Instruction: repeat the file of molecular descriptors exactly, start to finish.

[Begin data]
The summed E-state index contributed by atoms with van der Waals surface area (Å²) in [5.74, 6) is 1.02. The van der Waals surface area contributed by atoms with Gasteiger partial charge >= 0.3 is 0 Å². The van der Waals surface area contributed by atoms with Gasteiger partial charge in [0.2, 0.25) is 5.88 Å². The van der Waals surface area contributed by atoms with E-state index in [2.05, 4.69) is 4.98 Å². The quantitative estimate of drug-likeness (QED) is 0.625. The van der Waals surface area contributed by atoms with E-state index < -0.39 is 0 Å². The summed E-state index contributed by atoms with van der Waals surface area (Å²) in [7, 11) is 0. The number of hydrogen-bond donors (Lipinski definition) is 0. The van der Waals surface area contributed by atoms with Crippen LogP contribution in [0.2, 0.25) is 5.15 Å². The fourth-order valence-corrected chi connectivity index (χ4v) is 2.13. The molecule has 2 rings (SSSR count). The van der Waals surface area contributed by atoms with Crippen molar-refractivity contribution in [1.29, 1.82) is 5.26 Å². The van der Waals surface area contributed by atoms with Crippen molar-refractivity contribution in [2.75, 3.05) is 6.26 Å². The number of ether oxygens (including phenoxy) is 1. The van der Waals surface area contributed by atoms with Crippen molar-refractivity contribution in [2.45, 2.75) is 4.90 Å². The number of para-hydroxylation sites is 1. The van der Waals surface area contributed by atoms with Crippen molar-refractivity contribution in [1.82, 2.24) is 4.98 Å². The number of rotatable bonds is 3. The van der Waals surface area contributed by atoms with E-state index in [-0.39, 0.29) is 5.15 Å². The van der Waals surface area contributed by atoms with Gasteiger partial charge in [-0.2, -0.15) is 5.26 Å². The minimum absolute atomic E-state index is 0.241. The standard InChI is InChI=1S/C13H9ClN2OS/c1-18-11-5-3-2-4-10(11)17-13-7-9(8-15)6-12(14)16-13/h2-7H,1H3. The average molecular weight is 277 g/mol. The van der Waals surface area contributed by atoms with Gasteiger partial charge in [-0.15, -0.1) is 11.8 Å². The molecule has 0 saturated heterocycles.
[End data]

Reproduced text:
The summed E-state index contributed by atoms with van der Waals surface area (Å²) in [5.74, 6) is 1.02. The van der Waals surface area contributed by atoms with Gasteiger partial charge >= 0.3 is 0 Å². The van der Waals surface area contributed by atoms with Gasteiger partial charge in [0.2, 0.25) is 5.88 Å². The van der Waals surface area contributed by atoms with E-state index in [2.05, 4.69) is 4.98 Å². The quantitative estimate of drug-likeness (QED) is 0.625. The van der Waals surface area contributed by atoms with E-state index < -0.39 is 0 Å². The summed E-state index contributed by atoms with van der Waals surface area (Å²) in [7, 11) is 0. The number of hydrogen-bond donors (Lipinski definition) is 0. The van der Waals surface area contributed by atoms with Crippen LogP contribution in [0.2, 0.25) is 5.15 Å². The fourth-order valence-corrected chi connectivity index (χ4v) is 2.13. The molecule has 2 rings (SSSR count). The van der Waals surface area contributed by atoms with Crippen molar-refractivity contribution in [1.29, 1.82) is 5.26 Å². The van der Waals surface area contributed by atoms with Crippen molar-refractivity contribution in [2.75, 3.05) is 6.26 Å². The number of ether oxygens (including phenoxy) is 1. The van der Waals surface area contributed by atoms with Crippen molar-refractivity contribution in [2.45, 2.75) is 4.90 Å². The number of para-hydroxylation sites is 1. The van der Waals surface area contributed by atoms with Crippen molar-refractivity contribution in [1.82, 2.24) is 4.98 Å². The number of rotatable bonds is 3. The van der Waals surface area contributed by atoms with E-state index in [-0.39, 0.29) is 5.15 Å². The van der Waals surface area contributed by atoms with Gasteiger partial charge in [-0.2, -0.15) is 5.26 Å². The minimum absolute atomic E-state index is 0.241. The standard InChI is InChI=1S/C13H9ClN2OS/c1-18-11-5-3-2-4-10(11)17-13-7-9(8-15)6-12(14)16-13/h2-7H,1H3. The average molecular weight is 277 g/mol. The van der Waals surface area contributed by atoms with Gasteiger partial charge in [-0.15, -0.1) is 11.8 Å². The molecule has 0 saturated heterocycles.